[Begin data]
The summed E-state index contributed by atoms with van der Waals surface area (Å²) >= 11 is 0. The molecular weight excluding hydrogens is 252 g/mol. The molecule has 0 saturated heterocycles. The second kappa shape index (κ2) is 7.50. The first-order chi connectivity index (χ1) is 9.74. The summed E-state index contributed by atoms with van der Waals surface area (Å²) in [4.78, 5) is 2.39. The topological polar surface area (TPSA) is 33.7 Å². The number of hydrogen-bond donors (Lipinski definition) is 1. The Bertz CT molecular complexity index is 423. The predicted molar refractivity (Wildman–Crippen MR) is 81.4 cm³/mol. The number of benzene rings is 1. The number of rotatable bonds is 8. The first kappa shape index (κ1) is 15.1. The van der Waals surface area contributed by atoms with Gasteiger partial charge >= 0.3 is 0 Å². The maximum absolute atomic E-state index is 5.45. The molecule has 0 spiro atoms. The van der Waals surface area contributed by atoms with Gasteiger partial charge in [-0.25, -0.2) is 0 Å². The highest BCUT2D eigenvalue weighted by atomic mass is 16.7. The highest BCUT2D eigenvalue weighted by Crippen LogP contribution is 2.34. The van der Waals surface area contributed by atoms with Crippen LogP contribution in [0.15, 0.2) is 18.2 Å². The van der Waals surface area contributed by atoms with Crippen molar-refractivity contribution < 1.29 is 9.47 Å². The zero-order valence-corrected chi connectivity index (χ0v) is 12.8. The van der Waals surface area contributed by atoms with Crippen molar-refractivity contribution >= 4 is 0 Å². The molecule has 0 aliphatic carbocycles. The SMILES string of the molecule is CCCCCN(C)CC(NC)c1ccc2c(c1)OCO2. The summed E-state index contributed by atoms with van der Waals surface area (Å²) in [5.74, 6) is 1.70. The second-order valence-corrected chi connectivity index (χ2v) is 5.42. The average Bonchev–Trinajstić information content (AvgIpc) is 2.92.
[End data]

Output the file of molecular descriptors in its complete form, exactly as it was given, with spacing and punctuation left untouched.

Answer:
The summed E-state index contributed by atoms with van der Waals surface area (Å²) >= 11 is 0. The molecular weight excluding hydrogens is 252 g/mol. The molecule has 0 saturated heterocycles. The second kappa shape index (κ2) is 7.50. The first-order chi connectivity index (χ1) is 9.74. The summed E-state index contributed by atoms with van der Waals surface area (Å²) in [4.78, 5) is 2.39. The topological polar surface area (TPSA) is 33.7 Å². The number of hydrogen-bond donors (Lipinski definition) is 1. The Bertz CT molecular complexity index is 423. The predicted molar refractivity (Wildman–Crippen MR) is 81.4 cm³/mol. The number of benzene rings is 1. The number of rotatable bonds is 8. The first kappa shape index (κ1) is 15.1. The van der Waals surface area contributed by atoms with Gasteiger partial charge >= 0.3 is 0 Å². The maximum absolute atomic E-state index is 5.45. The molecule has 0 spiro atoms. The van der Waals surface area contributed by atoms with Gasteiger partial charge in [-0.25, -0.2) is 0 Å². The highest BCUT2D eigenvalue weighted by atomic mass is 16.7. The highest BCUT2D eigenvalue weighted by Crippen LogP contribution is 2.34. The van der Waals surface area contributed by atoms with Crippen LogP contribution in [0.15, 0.2) is 18.2 Å². The van der Waals surface area contributed by atoms with Crippen molar-refractivity contribution < 1.29 is 9.47 Å². The zero-order valence-corrected chi connectivity index (χ0v) is 12.8. The van der Waals surface area contributed by atoms with Crippen molar-refractivity contribution >= 4 is 0 Å². The molecule has 0 aliphatic carbocycles. The SMILES string of the molecule is CCCCCN(C)CC(NC)c1ccc2c(c1)OCO2. The summed E-state index contributed by atoms with van der Waals surface area (Å²) in [5.74, 6) is 1.70. The second-order valence-corrected chi connectivity index (χ2v) is 5.42. The average Bonchev–Trinajstić information content (AvgIpc) is 2.92.